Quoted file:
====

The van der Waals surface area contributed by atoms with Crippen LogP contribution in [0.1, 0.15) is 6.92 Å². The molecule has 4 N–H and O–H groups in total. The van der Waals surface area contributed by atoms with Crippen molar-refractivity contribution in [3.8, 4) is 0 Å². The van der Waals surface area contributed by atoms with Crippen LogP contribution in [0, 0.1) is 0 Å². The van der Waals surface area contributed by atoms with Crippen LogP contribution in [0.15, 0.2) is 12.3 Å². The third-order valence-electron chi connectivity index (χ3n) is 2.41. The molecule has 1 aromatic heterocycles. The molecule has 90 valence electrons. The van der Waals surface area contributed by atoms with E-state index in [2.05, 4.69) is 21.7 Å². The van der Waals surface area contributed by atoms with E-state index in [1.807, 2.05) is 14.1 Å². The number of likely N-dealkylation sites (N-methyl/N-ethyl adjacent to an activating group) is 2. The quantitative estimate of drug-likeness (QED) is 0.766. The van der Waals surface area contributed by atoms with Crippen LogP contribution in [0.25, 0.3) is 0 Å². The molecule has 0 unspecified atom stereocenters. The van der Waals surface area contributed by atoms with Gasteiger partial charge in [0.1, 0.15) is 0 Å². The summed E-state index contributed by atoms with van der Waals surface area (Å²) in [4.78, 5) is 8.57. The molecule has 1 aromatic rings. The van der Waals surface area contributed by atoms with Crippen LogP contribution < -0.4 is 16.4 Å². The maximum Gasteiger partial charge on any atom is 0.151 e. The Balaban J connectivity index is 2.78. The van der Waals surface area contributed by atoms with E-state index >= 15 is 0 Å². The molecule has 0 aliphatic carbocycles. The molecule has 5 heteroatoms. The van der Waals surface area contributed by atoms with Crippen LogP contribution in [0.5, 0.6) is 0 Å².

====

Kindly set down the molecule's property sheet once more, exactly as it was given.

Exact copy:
The van der Waals surface area contributed by atoms with Crippen LogP contribution in [0.1, 0.15) is 6.92 Å². The molecule has 4 N–H and O–H groups in total. The van der Waals surface area contributed by atoms with Crippen molar-refractivity contribution in [3.8, 4) is 0 Å². The van der Waals surface area contributed by atoms with Crippen LogP contribution in [0, 0.1) is 0 Å². The van der Waals surface area contributed by atoms with Crippen LogP contribution in [0.15, 0.2) is 12.3 Å². The third-order valence-electron chi connectivity index (χ3n) is 2.41. The molecule has 1 aromatic heterocycles. The molecule has 90 valence electrons. The van der Waals surface area contributed by atoms with E-state index in [2.05, 4.69) is 21.7 Å². The van der Waals surface area contributed by atoms with E-state index in [1.807, 2.05) is 14.1 Å². The number of likely N-dealkylation sites (N-methyl/N-ethyl adjacent to an activating group) is 2. The quantitative estimate of drug-likeness (QED) is 0.766. The van der Waals surface area contributed by atoms with Crippen LogP contribution in [0.25, 0.3) is 0 Å². The molecule has 0 unspecified atom stereocenters. The van der Waals surface area contributed by atoms with Gasteiger partial charge in [0.1, 0.15) is 0 Å². The summed E-state index contributed by atoms with van der Waals surface area (Å²) in [4.78, 5) is 8.57. The molecule has 1 aromatic rings. The van der Waals surface area contributed by atoms with Crippen LogP contribution < -0.4 is 16.4 Å². The maximum Gasteiger partial charge on any atom is 0.151 e. The Balaban J connectivity index is 2.78. The van der Waals surface area contributed by atoms with E-state index >= 15 is 0 Å². The molecule has 0 aliphatic carbocycles. The molecule has 5 heteroatoms. The van der Waals surface area contributed by atoms with Crippen LogP contribution in [0.5, 0.6) is 0 Å².